TIME Hong Kong

Hong Kong’s Leader Doubles Down on Talk of Separatism

Key Speakers At The Belt and Road Summit
Justin Chin—Bloomberg/Getty Images Leung Chun-ying, Hong Kong's chief executive, speaks at the Belt and Road Summit in Hong Kong, on Tuesday, May 18, 2016.

He tells Chinese state-run media that Hong Kong citizens need to understand all 160 articles of their constitution

Facing a burgeoning separatist movement and an ever increasing backlash against his policies, Hong Kong’s leader on Thursday stressed the territory’s position as part of China by saying its citizens ought to understand its constitution — all 160 articles of it.

Leung Chun-ying, Hong Kong’s Chief Executive, told the state-run China Daily that the semi-autonomous territory — returned to China by Britain in 1997 after decades of colonial rule — was an “inalienable part” of the mainland and talk of its independence is “totally unacceptable.”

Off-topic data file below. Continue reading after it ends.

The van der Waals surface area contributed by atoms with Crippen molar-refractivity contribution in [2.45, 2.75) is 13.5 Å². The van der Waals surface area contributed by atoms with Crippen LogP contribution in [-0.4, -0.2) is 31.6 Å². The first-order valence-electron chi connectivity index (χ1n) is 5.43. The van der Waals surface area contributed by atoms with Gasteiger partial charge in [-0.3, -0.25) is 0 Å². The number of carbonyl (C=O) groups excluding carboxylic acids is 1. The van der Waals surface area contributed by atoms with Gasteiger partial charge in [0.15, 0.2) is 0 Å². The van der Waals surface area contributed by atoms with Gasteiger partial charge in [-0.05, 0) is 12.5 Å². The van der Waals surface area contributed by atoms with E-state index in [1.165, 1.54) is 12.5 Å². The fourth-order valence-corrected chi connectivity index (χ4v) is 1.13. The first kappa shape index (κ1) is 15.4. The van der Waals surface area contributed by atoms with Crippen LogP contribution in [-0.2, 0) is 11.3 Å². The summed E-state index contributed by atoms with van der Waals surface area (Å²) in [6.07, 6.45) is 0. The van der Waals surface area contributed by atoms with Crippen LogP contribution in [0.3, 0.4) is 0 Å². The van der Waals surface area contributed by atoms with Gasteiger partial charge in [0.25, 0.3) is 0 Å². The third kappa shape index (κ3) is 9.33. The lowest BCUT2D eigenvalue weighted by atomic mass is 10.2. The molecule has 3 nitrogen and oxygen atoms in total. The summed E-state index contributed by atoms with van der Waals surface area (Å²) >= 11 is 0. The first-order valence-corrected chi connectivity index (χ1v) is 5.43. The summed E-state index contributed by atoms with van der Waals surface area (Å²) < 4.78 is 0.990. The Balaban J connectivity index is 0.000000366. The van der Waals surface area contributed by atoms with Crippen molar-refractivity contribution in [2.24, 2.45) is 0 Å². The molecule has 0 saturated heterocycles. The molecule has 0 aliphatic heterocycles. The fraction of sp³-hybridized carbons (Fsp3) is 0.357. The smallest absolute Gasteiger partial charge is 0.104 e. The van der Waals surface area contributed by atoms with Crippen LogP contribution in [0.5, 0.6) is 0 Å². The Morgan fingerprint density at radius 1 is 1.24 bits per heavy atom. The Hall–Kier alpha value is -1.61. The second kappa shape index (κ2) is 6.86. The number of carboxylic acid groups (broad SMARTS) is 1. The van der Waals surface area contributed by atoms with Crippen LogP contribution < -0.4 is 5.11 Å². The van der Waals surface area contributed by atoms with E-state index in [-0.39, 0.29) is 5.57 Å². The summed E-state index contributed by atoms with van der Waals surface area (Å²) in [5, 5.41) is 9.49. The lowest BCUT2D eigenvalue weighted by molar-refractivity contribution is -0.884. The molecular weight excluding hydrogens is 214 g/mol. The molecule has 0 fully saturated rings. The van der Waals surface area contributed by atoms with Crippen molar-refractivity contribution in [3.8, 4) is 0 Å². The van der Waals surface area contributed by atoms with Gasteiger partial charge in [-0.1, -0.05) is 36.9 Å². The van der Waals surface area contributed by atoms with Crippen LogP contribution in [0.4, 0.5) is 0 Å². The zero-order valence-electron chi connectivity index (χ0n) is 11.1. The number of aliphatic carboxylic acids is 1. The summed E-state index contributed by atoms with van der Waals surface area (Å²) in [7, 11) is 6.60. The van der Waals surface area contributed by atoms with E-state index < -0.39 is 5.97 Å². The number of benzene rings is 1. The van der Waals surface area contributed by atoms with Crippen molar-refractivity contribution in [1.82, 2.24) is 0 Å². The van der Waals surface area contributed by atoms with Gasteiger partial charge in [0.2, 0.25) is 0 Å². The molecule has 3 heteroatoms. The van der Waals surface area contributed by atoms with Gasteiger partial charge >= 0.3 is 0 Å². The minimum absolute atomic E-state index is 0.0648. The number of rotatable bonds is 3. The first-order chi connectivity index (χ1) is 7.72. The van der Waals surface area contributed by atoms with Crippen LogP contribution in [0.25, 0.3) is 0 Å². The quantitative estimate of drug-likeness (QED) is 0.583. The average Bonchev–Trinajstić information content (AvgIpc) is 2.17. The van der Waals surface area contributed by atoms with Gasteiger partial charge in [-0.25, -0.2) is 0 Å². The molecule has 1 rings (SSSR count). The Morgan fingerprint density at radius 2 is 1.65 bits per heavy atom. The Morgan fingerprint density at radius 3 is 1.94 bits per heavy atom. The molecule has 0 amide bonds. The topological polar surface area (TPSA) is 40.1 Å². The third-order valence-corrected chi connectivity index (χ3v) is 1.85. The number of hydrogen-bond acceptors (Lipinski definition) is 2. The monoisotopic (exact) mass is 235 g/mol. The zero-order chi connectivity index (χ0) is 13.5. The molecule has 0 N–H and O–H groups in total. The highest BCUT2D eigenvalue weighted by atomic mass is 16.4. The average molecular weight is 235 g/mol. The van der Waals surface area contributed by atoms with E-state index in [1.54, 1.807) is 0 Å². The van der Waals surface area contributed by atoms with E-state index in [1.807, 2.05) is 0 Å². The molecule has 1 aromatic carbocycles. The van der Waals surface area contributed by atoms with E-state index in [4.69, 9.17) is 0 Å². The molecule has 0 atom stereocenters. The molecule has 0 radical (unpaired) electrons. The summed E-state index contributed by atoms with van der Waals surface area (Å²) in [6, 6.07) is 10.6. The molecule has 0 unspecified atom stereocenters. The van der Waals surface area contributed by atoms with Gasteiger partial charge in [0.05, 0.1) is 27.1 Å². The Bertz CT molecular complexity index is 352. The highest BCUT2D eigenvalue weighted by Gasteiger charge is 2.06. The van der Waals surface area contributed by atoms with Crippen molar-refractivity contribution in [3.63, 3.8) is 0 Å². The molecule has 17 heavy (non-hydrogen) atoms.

While Leung said that only a small portion of the city’s 7 million people support independence, he added that pro-independence discussions in schools and colleges (which the government has already cracked down on) need to be nipped in the bud. Instead, he told China Daily, the government would ensure that its citizens thoroughly understand all 160 articles of the Basic Law — the territory’s de facto mini-constitution.

“If we do not tackle this well, this [separatist idea] could spread,” he added.

His concern is not without foundation. A recent poll showed that 1 in 6 Hong Kongers supports independence, with the proportion rising to 40% in the 15-to-24 age group. The election of half a dozen young politicians to the city’s legislature this month — all of whom support varying degrees of self-determination for the Asian financial hub — indicates that Hong Kong could be headed for a future reckoning with the Chinese government.

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